The Five Ages Of Richard Dawkins

One man’s evolution from humble biologist to misanthropic übertroll.

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Last week, celebrity Atheist Richard Dawkins, apropos of nothing in particular, sent out the following tweet:

richard dawkins

As an entirely predictable shitstorm erupted (sample responses: “Your a dick” – @daleof; “Dawkins haters could learn a lot if they didn’t shield themselves behind a wall of PC” – @Chriss_m), I found myself wondering how a full-time Twitter troll could have racked up almost 800,000 followers. Then I remembered that Dawkins used to write books.

If you find it difficult to cast your mind that far back, allow us to remind you of all the good, useful contributions that Dawkins made to the world, prior to his descent into smug bigotry. It’s been a slow, almost imperceptible transition, so we thought we’d look back at some of his milestone moments.

Richard Dawkins: mild-mannered evolutionary biologist

The Selfish Gene, published in 1976, was a work of scientific rigour. Dawkins, still a bona fide evolutionary biologist at this point, proposed that natural selection occurred not only at the level of the species or the individual, but at a genetic level. RIGHT NOW! IN YOUR BONES!


Cockroach + speaker = science.

It was a notable contribution, and Dawkins continued in this vein through 1982’s The Extended Phenotype, before moving into his ‘what’s up with God?’ phase with The Blind Watchmaker in 1986.

Note: as well as offering an exposition of this theory, the below video draws a bold, montage-based parallel between politicians and territorial zebras.

(Bonus fact: Dawkins invented the concept of the meme. No, not that meme; this one)

Richard Dawkins: public intellectual

Already a noted thinker, The God Delusion (2006) represented Dawkins’ biggest-yet hit from the fame bong. As the work of a public intellectual writing for a mass audience, Dawkins went broad, speculative and polemical. In building a philosophical worldview out of his early scientific observations, he was able to rest his rather aggressive atheist advocacy on solid foundations, giving free-thinking teens and young adults the opportunity to sneer at the feeble-mindedness of believers.

The book sold like highly-evolved hotcakes, and for a while there, Dawkins was an even bigger deal than Michael Moore (remember Michael Moore?). Needless to say, he encountered a fair degree of hostility as well, namely for lacking sufficient knowledge of the religions that he criticised (theologian Alister McGrath), and for criticising them with such condescension as to alienate those that might have been converted to his cause (astrophysicist Martin Rees).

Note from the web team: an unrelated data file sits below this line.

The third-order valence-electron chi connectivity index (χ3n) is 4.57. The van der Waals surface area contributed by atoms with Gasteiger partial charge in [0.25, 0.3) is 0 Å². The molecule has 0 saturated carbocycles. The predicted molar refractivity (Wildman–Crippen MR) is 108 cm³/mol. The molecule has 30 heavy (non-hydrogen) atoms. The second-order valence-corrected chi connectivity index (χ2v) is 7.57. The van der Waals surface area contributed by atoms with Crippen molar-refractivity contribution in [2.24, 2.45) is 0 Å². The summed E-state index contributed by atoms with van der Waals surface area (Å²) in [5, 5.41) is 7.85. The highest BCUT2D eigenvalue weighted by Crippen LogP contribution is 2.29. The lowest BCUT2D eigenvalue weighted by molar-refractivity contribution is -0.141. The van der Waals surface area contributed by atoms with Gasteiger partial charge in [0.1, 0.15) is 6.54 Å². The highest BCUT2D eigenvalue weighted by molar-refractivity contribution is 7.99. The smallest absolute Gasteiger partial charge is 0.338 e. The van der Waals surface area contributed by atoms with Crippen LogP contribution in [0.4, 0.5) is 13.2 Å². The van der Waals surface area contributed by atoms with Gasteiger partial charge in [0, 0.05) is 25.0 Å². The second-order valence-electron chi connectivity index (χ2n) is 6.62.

Richard Dawkins: curmudgeon

Many believed that this would represent the last phase of Dawkins’ journey. Over the latter half of the last decade, Dawkins began to embrace his figurehead status, becoming a freelance lightning rod for any cause that fell within his atheist/humanist sweet spot.

2009’s The Greatest Show On Earth sold very respectably, but was overshadowed by Dawkins’ activism, including such initiatives as an atheist bus campaign and a self-titled charitable foundation. This activism was overshadowed, in turn, by his increasingly militant public presence, as evinced during his April 2010 appearance on Q&A with Cardinal George Pell.

It’s always fun to watch two crotchety old men have it out, barely listening to one another while failing to conceal their mutual disdain. More importantly though, Dawkins’ adoption of the ‘LALALA I CAN’T HEAR YOU’ rhetorical approach in this infamous episode marked the moment when his dogmatism became scarcely distinguishable from that of the religious figures he so derided. Behold.

If you find all the circular logic and crankiness a tad depressing, try picturing Pell and Dawkins in singlets, leaning against a fence. Substitute “that kid of yours” for “religion”, and “your bloody dog” for “Atheism” and you can not only cheer yourself up a bit, but get a rough analogue for the quality of the debate.

Richard Dawkins: hassler of rock stars

Taking The Killers’ frontman Brandon Flowers to task on the logical inconsistencies of Mormon doctrine is like taking candy from a baby seal in a barrel. This cringeworthy exchange, which took place in September 2012 on a Norwegian talk show, bore evidence that Dawkins had started to wield reason not as a wand of enlightenment, but as an avenging blade of jerkery.

The magic lies in the way that Dawkins maintains his tone of condescending benevolence as he patiently (okay, impatiently) listens to Flowers explain the sense of joy and deep contentment that his faith affords him, before attempting to painstakingly dismantle that self-same belief system, like a child removing wings from a fly.

Richard Dawkins: trolling idiot

richard dawkins

That tweet. Thursday August 8 2013 was the date when Richard Dawkins drank the bong-water of Twitter notoriety. Obviously, Dawkins was “simply stating an intriguing fact”. Facts never did any harm to anyone, right?

Who could be offended by plain old selectively-chosen facts, decontextualised and seemingly designed to casually dismiss the last 600 years of Islamic endeavour?

Who could be upset when an incredibly privileged white guy casually implies that a select body of other privileged white guys hold absolute authority in determining the human worth of an entire faith?

It’s not Richard Dawkins’ fault that he’s right and 1.57 billion Muslims are wrong, is it? Is it? Poor Richard…

Epilogue — Richard Dawkins: Emma Watson Doppelgänger

This isn’t really relevant, but you ought to see it anyway.


No words.

Edward Sharp-Paul is a freelance writer and drink-pourer from Melbourne. He mostly likes music and the sportz, and his words can be found at FasterLouder, Mess+Noise, Beat and The Brag. He also runs his mouth off under the cunning alias @e_sharppaul.